Accepting & Living with Sobriety

Image by Ryan Lash ( during the TED Residency Portraits Session.

It took me a long time to learn how to smile, genuinely laugh, and to really feel good about myself and the choices I’ve made.

It’s easy to laugh and smile when you’re mad, intoxicated all the time, and numb to the things around you. It’s a way of hiding.

As long as you can create a sense of escapism through whatever vices you’re into, you can’t truly feel what you need to experience to break cycles and grow. You can’t control those feelings, and it’s hard to dig deep into what you’ve avoid all the time. Escapism controls you. Which often times makes me wonder about my past: did people laugh with me or at me?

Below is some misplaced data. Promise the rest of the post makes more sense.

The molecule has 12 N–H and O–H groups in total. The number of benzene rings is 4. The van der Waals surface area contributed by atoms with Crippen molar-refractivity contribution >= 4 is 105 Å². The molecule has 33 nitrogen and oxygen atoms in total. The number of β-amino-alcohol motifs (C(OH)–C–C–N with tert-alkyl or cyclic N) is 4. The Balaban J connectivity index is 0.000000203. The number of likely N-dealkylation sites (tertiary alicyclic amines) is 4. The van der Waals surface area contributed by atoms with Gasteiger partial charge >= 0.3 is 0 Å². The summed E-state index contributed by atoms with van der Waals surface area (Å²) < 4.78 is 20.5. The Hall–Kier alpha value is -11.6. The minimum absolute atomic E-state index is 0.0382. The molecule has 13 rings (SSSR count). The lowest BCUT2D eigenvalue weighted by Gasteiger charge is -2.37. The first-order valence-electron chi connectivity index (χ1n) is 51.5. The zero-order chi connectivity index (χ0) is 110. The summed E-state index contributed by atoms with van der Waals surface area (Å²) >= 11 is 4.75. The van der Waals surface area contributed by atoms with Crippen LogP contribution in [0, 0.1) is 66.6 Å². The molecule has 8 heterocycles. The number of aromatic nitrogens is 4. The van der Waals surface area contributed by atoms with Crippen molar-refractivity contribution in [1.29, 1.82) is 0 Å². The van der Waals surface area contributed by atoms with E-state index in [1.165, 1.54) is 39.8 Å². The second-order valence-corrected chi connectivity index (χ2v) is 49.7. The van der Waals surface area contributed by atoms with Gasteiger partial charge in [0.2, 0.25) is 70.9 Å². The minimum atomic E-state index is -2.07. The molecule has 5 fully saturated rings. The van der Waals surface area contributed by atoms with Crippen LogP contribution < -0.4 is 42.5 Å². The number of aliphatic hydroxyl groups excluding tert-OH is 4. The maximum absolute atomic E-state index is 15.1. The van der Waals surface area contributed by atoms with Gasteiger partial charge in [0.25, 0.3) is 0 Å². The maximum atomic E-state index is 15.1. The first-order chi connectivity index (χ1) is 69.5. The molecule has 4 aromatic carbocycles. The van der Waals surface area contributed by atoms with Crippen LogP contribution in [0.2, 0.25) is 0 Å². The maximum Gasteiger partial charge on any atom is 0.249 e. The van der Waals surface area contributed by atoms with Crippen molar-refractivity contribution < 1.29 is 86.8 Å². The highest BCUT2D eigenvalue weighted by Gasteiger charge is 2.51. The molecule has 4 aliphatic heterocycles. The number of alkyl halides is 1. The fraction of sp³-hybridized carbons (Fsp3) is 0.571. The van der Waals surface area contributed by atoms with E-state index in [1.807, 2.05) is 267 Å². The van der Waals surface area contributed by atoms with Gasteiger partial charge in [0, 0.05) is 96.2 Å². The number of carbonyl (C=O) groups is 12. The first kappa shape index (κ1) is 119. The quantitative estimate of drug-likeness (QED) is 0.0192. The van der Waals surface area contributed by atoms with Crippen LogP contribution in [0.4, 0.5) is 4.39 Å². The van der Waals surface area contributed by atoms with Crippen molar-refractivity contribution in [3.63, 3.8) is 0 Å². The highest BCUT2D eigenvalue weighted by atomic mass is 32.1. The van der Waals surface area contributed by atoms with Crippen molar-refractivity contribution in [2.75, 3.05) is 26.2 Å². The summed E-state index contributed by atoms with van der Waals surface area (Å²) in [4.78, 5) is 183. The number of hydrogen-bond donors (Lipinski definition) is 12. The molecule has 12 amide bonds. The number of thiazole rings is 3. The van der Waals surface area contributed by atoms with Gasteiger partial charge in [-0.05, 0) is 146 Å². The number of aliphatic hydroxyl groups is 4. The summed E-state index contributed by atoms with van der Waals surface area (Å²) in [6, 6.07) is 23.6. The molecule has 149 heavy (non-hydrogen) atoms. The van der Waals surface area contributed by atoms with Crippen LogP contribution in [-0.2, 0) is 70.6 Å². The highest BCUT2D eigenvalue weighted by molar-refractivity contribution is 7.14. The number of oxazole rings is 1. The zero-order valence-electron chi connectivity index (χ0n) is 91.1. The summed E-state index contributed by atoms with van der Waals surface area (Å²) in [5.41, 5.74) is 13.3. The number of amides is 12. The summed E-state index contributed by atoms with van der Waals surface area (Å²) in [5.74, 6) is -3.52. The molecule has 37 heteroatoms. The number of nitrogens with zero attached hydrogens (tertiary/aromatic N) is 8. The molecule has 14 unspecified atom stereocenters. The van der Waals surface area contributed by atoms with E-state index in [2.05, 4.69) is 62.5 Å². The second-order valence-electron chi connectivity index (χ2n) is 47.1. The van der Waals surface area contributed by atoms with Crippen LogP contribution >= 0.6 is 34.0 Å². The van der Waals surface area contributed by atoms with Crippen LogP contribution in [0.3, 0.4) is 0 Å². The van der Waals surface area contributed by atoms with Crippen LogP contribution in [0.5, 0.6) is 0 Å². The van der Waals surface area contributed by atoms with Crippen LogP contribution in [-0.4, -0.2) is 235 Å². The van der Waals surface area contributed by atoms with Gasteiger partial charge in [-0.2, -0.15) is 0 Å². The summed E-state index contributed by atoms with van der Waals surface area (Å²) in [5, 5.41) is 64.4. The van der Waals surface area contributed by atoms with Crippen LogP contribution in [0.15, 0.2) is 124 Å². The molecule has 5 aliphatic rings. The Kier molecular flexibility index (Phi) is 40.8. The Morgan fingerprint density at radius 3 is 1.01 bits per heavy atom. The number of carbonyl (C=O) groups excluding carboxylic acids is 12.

With a clear mind the world opens up to you. Through sobriety you get to see who you really are without the distractions. You get to feel.
Addressing your mental health issues does not make you weak. It makes you strong.

Learn to smile without the distractions, vices, addictions, and falsifications of reality. It will make you feel weird at first but it’s the most freeing experience in the world.

One clap, two clap, three clap, forty?

By clapping more or less, you can signal to us which stories really stand out.